Power Struggles in "A Rose for Emily" and "Desiree's Baby" Comparison Essay

Power Struggles in "A Rose for Emily" and "Desiree's Baby"
An analysis of the theme of power struggles in two short fiction stories "A Rose for Emily" by William Faulkner and "Desiree's Baby" by Kate Chopin.
# 154050 | 912 words | 0 sources | 2014 | US
Published on Oct 26, 2014 in English (Analysis) , English (Comparison) , English (General)


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From the Paper:

"Throughout literature, authors often attempt to indirectly express a particular point or message within the story at hand. Such messages are usually consistent throughout the work. One theme, that the struggle for control is a needless battle, can be found in at least two classic short fiction stories. A Rose for Emily by William Faulkner and Desiree's Baby by Kate Chopin both contain characters whose struggles for control ultimately sabotage the happiness they could otherwise achieve.
"The struggle for control is consistently prevalent throughout A Rose for Emily. The story's main character, Emily Grierson, is the daughter of a wealthy man that had made a substantial town donation prior to his passing. In thanks for this generosity, the town mayor suspends Emily of her tax responsibilities after her father's death. As years pass and new town officials are elected, the town no longer agrees that Emily should be exempt from paying taxes. Emily, however, enforces her own set of law and conduct by adamantly refusing to pay. This insistence on control over authority is a dominant trait of Emily's character. She constantly asserts control over herself and others by intentionally limiting and manipulating the world's knowledge of her true identity. By remaining indoors at all times and communicating with only a handful of people, Emily is able to keep the entire town wondering. Emily's obsession with control likely stems from her late father's overly protective parenting. Throughout his daughter's adolescence, Mr. Grierson would turn away all of her potential suitors. The narrator points out, "We remembered all the young men her father had driven away, and we knew that with nothing left, she would have to cling to that which had robbed her, as people will," (Faulkner). Cling to that which robbed her she did, as Emily got her first taste of control when her father passed and she left the body in the house with her for several days. In doing so, she practiced a bit of control over the man who had controlled her life for so long. His overbearing nature left Emily unmarried and with little chance of ever becoming so, causing her to become lonely and reclusive. This mix of personality traits isolates Emily from society and proves to work against her ultimate goal of achieving true love. She kills Homer, the only man she ever loved, and keeps him in her home to ensure that he can never leave her, controlling him in the most extreme way possible."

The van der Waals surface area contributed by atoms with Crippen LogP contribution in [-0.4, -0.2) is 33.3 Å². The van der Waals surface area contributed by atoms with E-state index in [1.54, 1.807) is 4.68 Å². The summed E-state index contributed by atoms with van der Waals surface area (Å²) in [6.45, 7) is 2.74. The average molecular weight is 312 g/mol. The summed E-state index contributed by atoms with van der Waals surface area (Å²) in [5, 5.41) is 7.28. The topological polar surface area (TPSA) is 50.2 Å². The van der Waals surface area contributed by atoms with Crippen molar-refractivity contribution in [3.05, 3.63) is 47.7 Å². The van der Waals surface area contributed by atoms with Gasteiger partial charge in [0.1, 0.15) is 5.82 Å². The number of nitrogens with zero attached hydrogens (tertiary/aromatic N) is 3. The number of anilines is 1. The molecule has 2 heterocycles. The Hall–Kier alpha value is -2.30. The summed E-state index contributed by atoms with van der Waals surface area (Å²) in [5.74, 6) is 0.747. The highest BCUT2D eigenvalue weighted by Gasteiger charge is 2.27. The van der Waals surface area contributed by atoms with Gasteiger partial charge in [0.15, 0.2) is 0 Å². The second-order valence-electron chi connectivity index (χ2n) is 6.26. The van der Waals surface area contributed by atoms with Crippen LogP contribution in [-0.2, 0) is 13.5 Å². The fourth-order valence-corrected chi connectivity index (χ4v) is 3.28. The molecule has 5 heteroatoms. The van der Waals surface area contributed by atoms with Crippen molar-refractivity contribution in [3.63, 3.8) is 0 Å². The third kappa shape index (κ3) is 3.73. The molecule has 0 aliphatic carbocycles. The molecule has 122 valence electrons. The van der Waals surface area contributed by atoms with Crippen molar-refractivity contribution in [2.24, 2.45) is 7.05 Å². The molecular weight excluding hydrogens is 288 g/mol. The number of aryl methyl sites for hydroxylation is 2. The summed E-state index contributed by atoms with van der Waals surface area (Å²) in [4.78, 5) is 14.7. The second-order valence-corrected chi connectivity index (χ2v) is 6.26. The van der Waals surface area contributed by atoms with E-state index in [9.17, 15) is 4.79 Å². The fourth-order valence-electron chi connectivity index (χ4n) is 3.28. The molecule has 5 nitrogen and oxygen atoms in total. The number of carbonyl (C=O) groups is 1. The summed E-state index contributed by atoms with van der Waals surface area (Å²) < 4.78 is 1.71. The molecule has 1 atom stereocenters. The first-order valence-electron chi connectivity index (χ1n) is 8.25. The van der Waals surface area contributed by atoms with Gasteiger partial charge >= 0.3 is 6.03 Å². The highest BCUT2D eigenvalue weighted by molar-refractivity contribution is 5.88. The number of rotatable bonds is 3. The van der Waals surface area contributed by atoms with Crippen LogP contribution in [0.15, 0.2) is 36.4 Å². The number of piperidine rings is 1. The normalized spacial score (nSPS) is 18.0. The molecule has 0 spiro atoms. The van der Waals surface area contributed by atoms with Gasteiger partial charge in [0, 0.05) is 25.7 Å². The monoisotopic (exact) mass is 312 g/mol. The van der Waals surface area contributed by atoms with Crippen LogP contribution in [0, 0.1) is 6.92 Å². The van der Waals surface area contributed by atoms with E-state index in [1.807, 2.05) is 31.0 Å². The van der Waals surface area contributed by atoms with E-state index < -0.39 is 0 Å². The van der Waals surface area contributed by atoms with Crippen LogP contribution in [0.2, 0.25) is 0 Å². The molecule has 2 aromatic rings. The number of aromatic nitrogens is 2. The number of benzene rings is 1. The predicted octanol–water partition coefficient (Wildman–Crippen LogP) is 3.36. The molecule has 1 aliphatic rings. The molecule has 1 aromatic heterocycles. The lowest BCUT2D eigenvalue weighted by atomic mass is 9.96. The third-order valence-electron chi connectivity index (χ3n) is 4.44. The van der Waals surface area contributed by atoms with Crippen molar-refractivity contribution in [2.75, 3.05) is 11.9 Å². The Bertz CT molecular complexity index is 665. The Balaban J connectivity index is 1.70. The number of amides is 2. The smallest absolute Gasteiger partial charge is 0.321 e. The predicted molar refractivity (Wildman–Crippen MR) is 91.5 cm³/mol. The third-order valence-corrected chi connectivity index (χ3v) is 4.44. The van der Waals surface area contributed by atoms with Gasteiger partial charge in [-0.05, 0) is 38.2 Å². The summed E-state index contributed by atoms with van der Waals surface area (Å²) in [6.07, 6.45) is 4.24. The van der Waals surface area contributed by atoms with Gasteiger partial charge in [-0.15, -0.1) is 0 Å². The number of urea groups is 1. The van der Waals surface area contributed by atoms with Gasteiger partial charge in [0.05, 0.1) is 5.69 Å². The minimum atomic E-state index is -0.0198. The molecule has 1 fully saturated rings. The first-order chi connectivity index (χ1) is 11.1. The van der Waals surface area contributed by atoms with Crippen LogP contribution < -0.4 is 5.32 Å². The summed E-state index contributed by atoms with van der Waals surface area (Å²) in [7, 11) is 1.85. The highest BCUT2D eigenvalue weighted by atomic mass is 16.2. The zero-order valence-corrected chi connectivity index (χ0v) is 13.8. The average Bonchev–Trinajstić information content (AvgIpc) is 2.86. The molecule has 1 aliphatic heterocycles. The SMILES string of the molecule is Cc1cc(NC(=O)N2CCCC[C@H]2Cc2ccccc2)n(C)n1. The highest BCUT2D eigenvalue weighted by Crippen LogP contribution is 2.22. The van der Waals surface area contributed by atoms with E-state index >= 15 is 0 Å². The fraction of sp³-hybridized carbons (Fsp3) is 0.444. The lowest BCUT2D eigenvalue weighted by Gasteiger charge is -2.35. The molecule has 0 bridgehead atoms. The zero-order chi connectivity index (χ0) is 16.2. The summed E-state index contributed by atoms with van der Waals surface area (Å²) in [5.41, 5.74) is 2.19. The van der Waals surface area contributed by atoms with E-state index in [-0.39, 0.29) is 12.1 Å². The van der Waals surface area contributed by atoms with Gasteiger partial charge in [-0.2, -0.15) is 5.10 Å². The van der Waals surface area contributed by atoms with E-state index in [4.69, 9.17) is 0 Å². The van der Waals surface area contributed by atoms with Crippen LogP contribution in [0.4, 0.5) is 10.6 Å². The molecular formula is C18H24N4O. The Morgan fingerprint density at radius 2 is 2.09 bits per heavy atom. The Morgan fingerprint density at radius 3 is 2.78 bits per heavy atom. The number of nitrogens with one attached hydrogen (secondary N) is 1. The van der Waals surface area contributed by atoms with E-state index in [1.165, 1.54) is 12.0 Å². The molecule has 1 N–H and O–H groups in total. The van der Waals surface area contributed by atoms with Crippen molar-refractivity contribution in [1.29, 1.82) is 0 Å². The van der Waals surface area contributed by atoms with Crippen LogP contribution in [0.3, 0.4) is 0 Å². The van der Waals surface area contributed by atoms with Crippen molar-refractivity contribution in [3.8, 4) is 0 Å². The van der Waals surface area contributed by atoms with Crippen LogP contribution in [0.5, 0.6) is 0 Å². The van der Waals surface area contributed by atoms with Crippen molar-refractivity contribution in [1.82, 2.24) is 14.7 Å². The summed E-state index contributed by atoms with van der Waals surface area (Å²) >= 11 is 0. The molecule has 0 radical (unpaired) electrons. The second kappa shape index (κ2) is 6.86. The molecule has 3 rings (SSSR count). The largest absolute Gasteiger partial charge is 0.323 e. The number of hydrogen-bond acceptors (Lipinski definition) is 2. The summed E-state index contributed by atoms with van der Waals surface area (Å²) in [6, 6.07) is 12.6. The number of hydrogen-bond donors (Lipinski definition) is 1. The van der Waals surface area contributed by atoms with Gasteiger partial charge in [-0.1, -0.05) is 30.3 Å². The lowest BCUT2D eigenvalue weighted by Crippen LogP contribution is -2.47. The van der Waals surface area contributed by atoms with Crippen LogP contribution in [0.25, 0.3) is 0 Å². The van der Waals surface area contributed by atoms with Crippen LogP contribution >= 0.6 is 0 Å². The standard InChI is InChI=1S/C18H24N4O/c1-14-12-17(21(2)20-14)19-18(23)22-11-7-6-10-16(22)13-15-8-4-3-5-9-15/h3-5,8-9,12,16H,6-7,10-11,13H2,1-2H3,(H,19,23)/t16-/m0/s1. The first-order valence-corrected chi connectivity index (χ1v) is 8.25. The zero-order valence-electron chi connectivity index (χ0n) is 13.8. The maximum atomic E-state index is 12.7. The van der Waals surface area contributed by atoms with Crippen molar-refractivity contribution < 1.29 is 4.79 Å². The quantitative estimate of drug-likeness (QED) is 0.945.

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Power Struggles in "A Rose for Emily" and "Desiree's Baby" (2014, October 26) Retrieved November 14, 2019, from https://www.academon.com/comparison-essay/power-struggles-in-a-rose-for-emily-and-desiree-baby-154050/

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"Power Struggles in "A Rose for Emily" and "Desiree's Baby"" 26 October 2014. Web. 14 November. 2019. <https://www.academon.com/comparison-essay/power-struggles-in-a-rose-for-emily-and-desiree-baby-154050/>

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